Nik Turner, who like Brock embodies so much of the original spirit of Hawkwind, was picked up in Holland. Brock’s band was touring in an entourage which performed in a circus tent (“we were dossing on floors and sleeping in derelict houses”). Cubie And The Blizzards were the top band on that tour, so one can judge the relative obscurity of the band at that time. Brock returned to England after after being busted by the Dutch Police and the band broke up. He met Turner a year or so later.
“We used to play a lot of free gigs around the Gate. And it was really good. But we just can’t do it anymore,” again there’s a genuine note of frustration, “it’s such a hassle. Then we didn’t have as much equipment, we could just get a generator going, a few people and just go and do it”.
“There’s a lot of people trying to do something to change the way things were going. A lot of the ideals we stood for have now been accepted”.
Brock still feels strongly about the community validity of the band and continues (as does Nik Turner) to donate money to various projects. As you grow older, he says, your ideas change. You start thinking more about yourself, there’s a lack of energy to spare, “and it gets to the point where you don’t get the energy back”.
As Brock says “we were completely outside the established order. We were completely detached in every way. We were trying to get something together in the community”.
Hawkwind now, Brock feels, have “come full circle”. He remembers the days they would play the festivals on the wrong side of the wire. Now they’re on the right side.
And it’s that level of acceptance that worries him. He’s concerned of the attitudes of promoters on the current tour who tell the band that they should charge more for tickets, so that everybody can clean up on the band’s popularity.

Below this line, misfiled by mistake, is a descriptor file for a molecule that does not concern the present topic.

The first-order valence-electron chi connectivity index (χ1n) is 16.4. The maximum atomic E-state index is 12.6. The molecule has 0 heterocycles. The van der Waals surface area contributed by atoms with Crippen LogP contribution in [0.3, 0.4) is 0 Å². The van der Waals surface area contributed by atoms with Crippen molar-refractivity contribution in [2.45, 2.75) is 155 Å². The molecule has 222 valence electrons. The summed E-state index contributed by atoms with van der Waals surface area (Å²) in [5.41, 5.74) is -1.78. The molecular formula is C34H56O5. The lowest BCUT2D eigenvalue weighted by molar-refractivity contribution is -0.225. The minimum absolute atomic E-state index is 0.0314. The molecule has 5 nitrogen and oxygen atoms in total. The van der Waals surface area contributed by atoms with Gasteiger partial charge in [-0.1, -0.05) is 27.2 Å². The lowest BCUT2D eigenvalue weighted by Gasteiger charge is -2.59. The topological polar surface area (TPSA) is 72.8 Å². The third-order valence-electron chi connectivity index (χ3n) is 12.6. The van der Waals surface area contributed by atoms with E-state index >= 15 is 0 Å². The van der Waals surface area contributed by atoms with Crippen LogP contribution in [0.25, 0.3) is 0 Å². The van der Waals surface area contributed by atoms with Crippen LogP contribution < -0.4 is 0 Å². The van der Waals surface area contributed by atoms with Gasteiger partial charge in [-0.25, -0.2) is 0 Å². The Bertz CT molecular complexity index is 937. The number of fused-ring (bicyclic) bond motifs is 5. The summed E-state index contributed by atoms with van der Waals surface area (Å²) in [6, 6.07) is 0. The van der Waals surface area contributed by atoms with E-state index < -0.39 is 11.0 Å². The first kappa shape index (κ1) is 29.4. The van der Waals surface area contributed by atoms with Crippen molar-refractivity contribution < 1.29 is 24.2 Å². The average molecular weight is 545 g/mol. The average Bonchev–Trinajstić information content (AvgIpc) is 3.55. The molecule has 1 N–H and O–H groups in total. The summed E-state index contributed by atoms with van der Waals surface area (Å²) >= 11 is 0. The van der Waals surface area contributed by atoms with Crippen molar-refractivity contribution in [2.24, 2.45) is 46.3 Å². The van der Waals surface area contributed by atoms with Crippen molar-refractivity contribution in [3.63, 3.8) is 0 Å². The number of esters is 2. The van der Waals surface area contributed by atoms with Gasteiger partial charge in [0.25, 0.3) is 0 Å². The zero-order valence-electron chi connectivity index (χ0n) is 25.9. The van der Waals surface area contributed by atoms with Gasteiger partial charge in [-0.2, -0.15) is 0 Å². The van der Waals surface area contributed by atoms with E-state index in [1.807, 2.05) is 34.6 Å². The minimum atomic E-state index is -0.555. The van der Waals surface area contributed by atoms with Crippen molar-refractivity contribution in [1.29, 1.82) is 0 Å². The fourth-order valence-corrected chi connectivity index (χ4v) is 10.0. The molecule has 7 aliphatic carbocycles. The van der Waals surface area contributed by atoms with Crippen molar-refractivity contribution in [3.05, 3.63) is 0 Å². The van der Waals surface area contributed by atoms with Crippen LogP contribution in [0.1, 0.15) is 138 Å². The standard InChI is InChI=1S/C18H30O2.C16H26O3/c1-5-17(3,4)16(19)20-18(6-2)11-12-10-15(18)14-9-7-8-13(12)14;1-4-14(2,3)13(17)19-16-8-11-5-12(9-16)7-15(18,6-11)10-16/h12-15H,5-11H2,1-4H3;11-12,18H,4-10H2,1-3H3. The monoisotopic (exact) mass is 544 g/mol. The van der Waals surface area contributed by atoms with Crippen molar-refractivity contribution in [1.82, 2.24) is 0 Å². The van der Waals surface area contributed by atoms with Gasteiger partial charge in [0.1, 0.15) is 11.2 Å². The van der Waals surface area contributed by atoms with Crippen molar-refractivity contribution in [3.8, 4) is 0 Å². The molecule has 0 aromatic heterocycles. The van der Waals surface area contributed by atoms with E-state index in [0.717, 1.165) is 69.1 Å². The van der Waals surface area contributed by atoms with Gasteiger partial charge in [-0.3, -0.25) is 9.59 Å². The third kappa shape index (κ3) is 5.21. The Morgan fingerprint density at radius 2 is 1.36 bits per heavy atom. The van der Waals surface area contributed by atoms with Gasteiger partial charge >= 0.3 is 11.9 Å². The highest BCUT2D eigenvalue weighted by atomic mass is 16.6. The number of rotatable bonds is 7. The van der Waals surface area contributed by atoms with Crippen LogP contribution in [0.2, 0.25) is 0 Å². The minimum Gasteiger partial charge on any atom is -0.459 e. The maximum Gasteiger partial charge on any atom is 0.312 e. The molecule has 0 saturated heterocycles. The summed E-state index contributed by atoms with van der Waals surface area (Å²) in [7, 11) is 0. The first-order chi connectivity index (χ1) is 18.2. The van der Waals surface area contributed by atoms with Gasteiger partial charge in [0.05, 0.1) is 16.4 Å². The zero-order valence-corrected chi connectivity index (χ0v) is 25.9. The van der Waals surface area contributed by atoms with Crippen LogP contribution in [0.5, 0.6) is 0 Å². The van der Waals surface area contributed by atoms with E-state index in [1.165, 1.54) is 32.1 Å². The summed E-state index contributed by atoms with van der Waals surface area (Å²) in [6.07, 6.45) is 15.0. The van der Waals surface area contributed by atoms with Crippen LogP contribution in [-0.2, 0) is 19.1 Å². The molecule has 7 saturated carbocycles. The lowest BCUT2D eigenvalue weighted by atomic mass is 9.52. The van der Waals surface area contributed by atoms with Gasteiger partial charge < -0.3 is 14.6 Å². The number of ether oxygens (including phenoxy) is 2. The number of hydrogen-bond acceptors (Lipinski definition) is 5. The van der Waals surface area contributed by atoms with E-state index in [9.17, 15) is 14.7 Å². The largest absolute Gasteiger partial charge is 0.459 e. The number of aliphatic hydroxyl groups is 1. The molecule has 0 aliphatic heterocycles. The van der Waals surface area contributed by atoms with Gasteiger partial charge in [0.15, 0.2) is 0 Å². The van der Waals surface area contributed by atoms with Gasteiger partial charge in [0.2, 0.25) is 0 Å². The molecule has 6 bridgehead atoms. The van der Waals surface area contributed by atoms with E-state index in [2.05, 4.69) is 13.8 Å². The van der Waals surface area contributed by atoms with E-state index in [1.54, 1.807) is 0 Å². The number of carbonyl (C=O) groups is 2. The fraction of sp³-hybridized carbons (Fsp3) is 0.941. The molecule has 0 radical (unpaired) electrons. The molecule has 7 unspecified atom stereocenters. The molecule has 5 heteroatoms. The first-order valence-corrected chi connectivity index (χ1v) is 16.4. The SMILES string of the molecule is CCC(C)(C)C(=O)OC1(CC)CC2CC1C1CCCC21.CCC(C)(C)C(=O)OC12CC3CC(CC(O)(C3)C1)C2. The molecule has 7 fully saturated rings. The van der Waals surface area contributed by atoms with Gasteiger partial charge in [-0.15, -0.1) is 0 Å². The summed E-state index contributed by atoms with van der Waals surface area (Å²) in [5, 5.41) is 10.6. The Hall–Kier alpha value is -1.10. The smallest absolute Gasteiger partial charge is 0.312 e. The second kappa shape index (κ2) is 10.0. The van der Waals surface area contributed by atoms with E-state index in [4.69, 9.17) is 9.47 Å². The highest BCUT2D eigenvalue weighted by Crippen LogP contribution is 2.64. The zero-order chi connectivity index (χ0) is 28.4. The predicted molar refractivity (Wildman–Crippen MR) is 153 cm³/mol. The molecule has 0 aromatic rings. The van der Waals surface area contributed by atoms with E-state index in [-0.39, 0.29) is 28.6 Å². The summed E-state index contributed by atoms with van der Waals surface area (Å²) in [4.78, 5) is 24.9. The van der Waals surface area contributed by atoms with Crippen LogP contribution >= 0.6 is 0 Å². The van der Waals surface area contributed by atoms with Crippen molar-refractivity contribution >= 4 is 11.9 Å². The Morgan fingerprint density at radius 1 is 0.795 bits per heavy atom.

“But ours is a predominantly working-class audience, and we want to keep tickets as cheap as we possibly can. We want to get close to the audience. It’s not the same scene as the Floyd, say, who’ve got a real middle-class audience who just sit there comfortably. It’s not like that at all”.
He’s at a loss to really explain the really quite staggering level of popularity of Hawkwind. The band has no tangible image, they’ve reached a stage, he feels, where they’re well beyond trying to impose anything on an audience. It’s a process of identification with the band as a whole, rather than with individuals.
“They can relate to us because they’re no different from us and we’re no different from them. And the audience can understand that. I don’t think I’m very different and I get very embarrassed when people come up for an autograph. I find that really peculiar”.
Perhaps one of the most surprising aspects of Hawkwind’s currant audience is that most of them weren’t around when the band originally formed and have little idea of the philosophy which Brock feels is, or was, so essential to the whole concept of Hawkwind.
Again, it’s something he somehow regrets: “It’s a drag really. A couple of years ago we could play at town halls and they would be about half full and people could bring their kids and it used to be excellent”.
“You could move around without being crushed to death and have a really good time. That’s what I really miss. Now there’s always thousands of people, and it just gets too much.”
Although their audience has changed over the last five years, Brock insists that the attitude of the band hasn’t altered that much, even with the introduction of new members like Simon House and Allan Powell.
“We’ve all been involved in the same sort of environment. What has changed is that we’re getting a bit more bread, and we can get some of the things that we’ve always wanted.”
As a personal extension of the concepts which originally motivated Hawkwind it does seem as if Brock has remained closest to that inspiration. His plans to develop some sort of rural community seem far more viable as an alternative lifestyle than, say, Lemmy’s identification with outlaws, like the Hells Angels.